Okay, as you can see I'm changing the format around again. Not because I want to but because the past two times I've sent out this newsletter I've had to re-create the template from scratch. My mailchimp account that used to be so error free and easy to use has suddenly become a hydra that strikes and bites when I'm least expecting it.
And now for more Prepper content from my upcoming book:
BUGGING IN: WHAT TO DO WHEN TSHTF and YOU LIVE IN SUBURBIA by Raymond Dean White
Foods and Medicines Overlooked Earlier
The uses for baking soda are almost limitless. Here are a few reasons why you should keep lots of this stuff in stock.
Make a paste of baking soda and water and apply it to bee stings to relieve pain and swelling. That same paste can remove sweat stains from clothing—just apply, let it sit for about an hour and wash. The paste can be used to remove the gooey residue left when you peel labels off of bottles or jars and it’s a toothpaste substitute. Add baking soda to your bath to relieve itchy, sunburned skin. Mix a bit with vinegar and use a scrubby pad to get rid of soap scum buildup. Mix baking soda with warm water and let your nasty looking discolored toothbrush sit in it overnight—wah-lah, clean as new. Clean dried up gunk in your microwave by putting a couple of teaspoons baking soda in a bowl of water and nuke it for four minutes, then let it sit for a minute or two, remove the bowl and wipe the micro out with a warm rag. Place an open box of baking soda in your fridge to deodorize it. Oh, I almost forgot. It’s useful when you’re baking bread too.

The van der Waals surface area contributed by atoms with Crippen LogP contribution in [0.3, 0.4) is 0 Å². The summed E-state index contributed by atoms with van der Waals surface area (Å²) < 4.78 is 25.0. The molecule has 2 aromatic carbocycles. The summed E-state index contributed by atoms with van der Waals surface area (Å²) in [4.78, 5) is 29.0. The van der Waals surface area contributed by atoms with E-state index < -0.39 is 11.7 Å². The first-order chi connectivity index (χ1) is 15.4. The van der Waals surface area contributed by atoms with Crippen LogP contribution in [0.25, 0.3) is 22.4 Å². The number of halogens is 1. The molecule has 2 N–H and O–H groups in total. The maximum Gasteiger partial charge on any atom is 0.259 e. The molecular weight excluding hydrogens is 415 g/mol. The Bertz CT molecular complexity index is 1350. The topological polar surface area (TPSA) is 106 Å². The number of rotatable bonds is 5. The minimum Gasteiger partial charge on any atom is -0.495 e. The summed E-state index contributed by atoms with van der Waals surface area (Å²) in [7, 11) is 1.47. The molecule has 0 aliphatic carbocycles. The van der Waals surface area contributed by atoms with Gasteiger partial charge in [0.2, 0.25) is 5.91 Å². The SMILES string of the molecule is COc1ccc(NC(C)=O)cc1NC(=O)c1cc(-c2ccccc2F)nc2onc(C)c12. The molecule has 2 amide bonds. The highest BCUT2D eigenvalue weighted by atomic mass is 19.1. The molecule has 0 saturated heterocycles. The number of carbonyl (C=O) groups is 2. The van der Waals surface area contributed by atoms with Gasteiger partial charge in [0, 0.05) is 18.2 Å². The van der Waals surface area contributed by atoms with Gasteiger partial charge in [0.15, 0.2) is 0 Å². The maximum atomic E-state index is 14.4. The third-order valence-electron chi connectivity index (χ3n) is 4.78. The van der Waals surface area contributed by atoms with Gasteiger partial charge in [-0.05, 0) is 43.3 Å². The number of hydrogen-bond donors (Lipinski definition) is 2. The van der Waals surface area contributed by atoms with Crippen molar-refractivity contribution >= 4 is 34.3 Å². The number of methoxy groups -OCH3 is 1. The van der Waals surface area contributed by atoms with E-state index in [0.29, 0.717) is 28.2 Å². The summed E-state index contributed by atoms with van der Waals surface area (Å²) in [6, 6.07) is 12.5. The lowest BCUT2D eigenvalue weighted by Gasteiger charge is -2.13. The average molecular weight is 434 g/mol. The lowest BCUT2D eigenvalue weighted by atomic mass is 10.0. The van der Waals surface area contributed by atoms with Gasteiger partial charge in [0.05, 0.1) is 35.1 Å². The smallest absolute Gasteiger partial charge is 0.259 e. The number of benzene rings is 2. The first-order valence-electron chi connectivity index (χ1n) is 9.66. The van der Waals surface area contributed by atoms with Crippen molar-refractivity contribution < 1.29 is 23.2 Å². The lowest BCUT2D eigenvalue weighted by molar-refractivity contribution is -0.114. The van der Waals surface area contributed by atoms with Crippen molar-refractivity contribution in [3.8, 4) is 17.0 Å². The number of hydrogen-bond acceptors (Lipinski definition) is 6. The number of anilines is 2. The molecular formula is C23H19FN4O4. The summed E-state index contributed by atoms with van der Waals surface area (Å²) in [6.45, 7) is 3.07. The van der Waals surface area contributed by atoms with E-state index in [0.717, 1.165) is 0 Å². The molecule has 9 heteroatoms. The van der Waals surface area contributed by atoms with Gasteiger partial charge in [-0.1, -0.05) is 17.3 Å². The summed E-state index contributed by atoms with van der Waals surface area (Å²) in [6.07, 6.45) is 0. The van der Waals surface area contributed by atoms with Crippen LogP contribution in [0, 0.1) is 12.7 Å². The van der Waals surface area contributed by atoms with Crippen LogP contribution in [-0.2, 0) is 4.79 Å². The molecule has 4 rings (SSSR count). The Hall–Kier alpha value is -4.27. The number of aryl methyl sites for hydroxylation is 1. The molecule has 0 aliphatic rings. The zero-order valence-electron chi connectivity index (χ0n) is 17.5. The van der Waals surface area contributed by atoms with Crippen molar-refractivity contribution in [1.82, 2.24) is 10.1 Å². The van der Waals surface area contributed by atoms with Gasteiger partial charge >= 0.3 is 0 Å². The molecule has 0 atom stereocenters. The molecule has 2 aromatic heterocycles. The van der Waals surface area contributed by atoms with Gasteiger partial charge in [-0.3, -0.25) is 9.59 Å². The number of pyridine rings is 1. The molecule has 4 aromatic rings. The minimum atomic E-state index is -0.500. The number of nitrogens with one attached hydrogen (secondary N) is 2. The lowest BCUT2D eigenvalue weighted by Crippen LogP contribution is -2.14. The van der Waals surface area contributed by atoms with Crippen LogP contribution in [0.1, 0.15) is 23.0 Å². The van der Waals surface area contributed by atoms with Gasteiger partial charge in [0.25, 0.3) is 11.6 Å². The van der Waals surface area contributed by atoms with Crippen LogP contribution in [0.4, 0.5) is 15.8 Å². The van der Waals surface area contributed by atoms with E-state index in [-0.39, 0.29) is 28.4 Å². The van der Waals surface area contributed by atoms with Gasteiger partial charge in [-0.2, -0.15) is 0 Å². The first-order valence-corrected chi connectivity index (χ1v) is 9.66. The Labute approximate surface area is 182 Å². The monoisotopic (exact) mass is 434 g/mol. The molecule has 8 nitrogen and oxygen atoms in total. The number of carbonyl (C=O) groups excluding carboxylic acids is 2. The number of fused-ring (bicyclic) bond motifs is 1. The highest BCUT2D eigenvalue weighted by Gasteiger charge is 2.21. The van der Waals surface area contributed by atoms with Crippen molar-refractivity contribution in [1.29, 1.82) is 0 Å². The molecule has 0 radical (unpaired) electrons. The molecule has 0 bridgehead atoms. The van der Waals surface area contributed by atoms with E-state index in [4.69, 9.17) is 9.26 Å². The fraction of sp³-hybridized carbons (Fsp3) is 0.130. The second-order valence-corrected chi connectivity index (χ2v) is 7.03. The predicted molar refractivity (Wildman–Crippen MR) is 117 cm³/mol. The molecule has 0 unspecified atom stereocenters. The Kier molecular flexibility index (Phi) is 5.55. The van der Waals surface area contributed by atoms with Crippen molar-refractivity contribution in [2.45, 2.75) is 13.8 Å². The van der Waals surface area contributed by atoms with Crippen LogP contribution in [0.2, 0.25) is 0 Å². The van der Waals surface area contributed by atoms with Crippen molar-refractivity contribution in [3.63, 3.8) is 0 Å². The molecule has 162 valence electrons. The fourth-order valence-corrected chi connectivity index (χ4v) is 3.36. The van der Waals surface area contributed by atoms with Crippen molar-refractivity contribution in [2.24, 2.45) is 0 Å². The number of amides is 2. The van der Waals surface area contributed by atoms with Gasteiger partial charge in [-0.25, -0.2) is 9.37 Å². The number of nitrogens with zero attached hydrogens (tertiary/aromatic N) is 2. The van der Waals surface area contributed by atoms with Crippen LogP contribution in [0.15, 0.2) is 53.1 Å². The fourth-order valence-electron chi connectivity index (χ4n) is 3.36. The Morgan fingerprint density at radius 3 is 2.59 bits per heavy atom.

Okay, I had to stop and take a breath. Baking soda plus vinegar make a cleaner that can be used on floors, sinks, shower doors and on and on. Make a paste of it with hydrogen peroxide and it will get that ugly brown baked on gunk off your cookie sheets and leave them looking like new. Sprinkle equal parts baking soda and salt wherever you see ants and they won’t come back.
Look, I could go on forever but instead of doing that here’s a few links to give you some more ideas why having a lot of this on hand is a good idea.